So I’ve written about what you should put at the back of your ebook. Over on LinkedIn, Denise Wakeman raised the issue, sparking an excellent discussion. (She suggested a great possibility that I hadn’t thought of: an opt-in link for your newsletter/mailing list.)
The discussion then turned to what should go at the front of an ebook.
You know those pages at the front of a print book that get lowercase roman numerals instead of regular arabic page numbers — the boring stuff that you usually flip through so you can start reading? That’s called the book’s front matter.
Now, tradition has set the front matter of print books fairly rigidly for a while now. According to my trusty Chicago Manual of Style, it runs something like this, with each item given a separate page or section: half-title page, series title or frontispiece, title page, copyright page, dedication, epigraph, table of contents (TOC), list of illustrations, list of tables, foreword, preface, acknowledgements, introduction (unless it’s part of the body of the book). Then you get, you know, the book. (Except for the title page and copyright page, these are all optional, by the way.)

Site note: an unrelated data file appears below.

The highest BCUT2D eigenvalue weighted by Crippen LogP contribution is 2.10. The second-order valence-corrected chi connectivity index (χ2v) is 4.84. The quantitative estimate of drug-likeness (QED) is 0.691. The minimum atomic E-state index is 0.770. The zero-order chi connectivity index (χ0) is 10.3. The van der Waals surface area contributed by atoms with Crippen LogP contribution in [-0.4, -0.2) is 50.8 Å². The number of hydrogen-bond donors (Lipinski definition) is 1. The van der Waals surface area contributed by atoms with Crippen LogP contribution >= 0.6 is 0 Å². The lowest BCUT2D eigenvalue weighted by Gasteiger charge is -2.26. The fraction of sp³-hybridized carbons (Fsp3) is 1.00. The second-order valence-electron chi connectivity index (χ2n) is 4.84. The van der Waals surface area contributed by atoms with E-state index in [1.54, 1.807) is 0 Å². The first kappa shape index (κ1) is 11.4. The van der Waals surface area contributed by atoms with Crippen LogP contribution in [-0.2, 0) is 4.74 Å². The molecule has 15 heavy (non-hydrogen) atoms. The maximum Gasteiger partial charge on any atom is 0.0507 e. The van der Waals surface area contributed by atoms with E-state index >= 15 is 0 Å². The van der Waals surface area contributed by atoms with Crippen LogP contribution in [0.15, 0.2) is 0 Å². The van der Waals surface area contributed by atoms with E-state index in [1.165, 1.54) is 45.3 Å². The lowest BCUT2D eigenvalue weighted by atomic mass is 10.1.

In an ebook, where navigation can be non-linear, we often move some of the less essential, bulkier bits (i.e., TOC, lists of illustrations and tables) to the back, trusting that the reader will be able to find them easily using the Contents button. (I often link to the appropriate entry in the list of illustrations from the image’s caption.) The half-title page (the one often signed by authors and gift-givers) has been jettisoned. Not too many ebook signings.
You’ll notice, however, that there’s a commonly used section that’s missing from that list, and it became a major topic of debate in the LinkedIn discussion: blurbs. Continue reading 1 Thing That SHOULDN’T Go at the Front of Your Ebook